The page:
Step five: Refine your digital efforts with analytics and report with clarity.

Analytics and AdWord reports are free to Google advertisers. These reports are compiled by geeks for geeks. Without the expertise to evaluate the raw data, it’s almost impossible to know what’s working and what’s not.

Those in the know can parse the analytics and deliver recommendations as to how to adjust your site design and content in order to improve your online performance. Yes, you can jump on market opportunities and switch on a campaign overnight, but without the internal resources to track, analyze and manage your website or your campaign, you’re fumbling in the dark. SEO and SEM specialists use other resources and products to track interested buyers who visit your site. Tracking buyer search patterns on your website allows you to tweak messages, convert leads into sales and measure the results. 

Step six: Work the crowd.

There’s no doubt that social networking needs to be a part of your firm’s digital marketing plans in 2011 and beyond. But we advise you to think of social networking as more of a business development and awareness tool than a branding or differentiation tool. Here’s why.

In our work across the professional services landscape, we hear the following client refrain on a daily basis: “Ours is a relationship business.” Driving home this point, a recent New York Times article and accompanying graphic illustrates the interconnected and small world of Wall Street investment bankers, lawyers, hedge fund managers and private equity firms. It also diagrams the college ties that bind them.

These types of social networks are ageless. But the concept of online social networking is all the current rage—in part, because it’s very big business. It’s interesting and instructive that social networking sites like Facebook were born on campus, not unlike the old school Wall Street dealmaker network. But the new form of online social networking is not just for the next generation of professionals as our research shows.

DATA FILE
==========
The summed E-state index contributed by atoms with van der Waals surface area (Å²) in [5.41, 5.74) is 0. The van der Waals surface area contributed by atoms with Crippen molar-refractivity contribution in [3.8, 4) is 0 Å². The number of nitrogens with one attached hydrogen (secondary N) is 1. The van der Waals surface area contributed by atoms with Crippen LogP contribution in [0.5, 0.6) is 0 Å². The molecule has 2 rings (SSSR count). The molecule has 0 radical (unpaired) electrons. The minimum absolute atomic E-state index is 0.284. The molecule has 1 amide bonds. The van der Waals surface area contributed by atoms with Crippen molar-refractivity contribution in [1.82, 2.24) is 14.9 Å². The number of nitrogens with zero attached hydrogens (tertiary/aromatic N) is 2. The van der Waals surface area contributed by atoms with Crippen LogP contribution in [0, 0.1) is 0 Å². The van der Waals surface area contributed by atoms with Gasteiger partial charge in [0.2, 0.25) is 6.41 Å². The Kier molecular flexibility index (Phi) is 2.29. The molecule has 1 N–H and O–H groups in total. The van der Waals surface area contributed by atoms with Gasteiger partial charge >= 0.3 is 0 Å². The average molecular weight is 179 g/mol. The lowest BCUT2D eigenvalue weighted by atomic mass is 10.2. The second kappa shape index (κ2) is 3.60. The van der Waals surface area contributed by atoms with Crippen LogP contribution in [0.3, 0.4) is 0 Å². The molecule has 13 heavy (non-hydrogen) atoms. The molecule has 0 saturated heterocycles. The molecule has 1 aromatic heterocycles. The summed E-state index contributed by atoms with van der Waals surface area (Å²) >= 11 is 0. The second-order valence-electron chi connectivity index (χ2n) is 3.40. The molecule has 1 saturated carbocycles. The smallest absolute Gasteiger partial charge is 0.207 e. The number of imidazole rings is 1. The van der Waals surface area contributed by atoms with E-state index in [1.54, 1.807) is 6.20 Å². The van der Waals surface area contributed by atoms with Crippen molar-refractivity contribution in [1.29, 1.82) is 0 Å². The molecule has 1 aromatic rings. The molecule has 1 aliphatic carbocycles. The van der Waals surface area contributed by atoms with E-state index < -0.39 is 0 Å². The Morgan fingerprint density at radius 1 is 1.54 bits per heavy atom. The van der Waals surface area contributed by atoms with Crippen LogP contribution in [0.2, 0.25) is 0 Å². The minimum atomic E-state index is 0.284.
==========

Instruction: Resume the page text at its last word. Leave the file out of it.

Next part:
As one reporter describes it: “Online sites, like LinkedIn, are specifically tailored to facilitate communication and referrals for professional purposes. You submit your contacts, invite friends and colleagues to be part of an inner circle of business or personal associates, then use the system to seek ‘friends of friends’ or business contacts of your associates. Soon, this inner circle of contacts expands as individuals are contacted directly or as introductions are made by ‘mutual friends and associates.’”

Sounds like classic business development to us. See you online.

Step seven: Integrate on and offline efforts.

Much has been written by many about the shift from traditional to online advertising, including us in past articles. However, amid all the understandable new media clatter, an article in Boston Globe caught our eye, “Google uses billboards to attract new clients.”

Their technology reporter wrote about a four-city billboard campaign that promoted Google apps to corporate IT managers. In addition to Boston, the billboards appeared beside major highways in New York, Chicago and San Francisco.

Google’s own advertising is an ironic and important reminder that old school media, like billboards, are still very much a part of the smart marketer’s mix of tactics. So yes, get on the new media train, but don’t miss an opportunity to get your message seen at a busy commuter rail station or in other traditional places your competitors are abandoning. And be sure that on- and offline efforts are integrated in every way, from ads to collateral to events and more.

©2020 Greenfield/Belser Ltd.National Law Review, Volume I, Number 139

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About this Author

Joe Walsh, Greenfield Belser Ltd, professional services marketer
Principal

Joe is a life-long professional services marketer. Based near Boston, he is a principal and creative director with Greenfield/Belser Ltd., offering clients a wealth of sophisticated brand positioning, market research, creative development and media planning skills.

Before joining Greenfield/Belser in 2002, he was Arthur Andersen’s global creative director—managing an in-house creative team, outside agencies and a $100 million global branding budget. Joe was one of only a handful of firm partners who was not a consulting, accounting or tax professional.  Prior to joining Andersen,...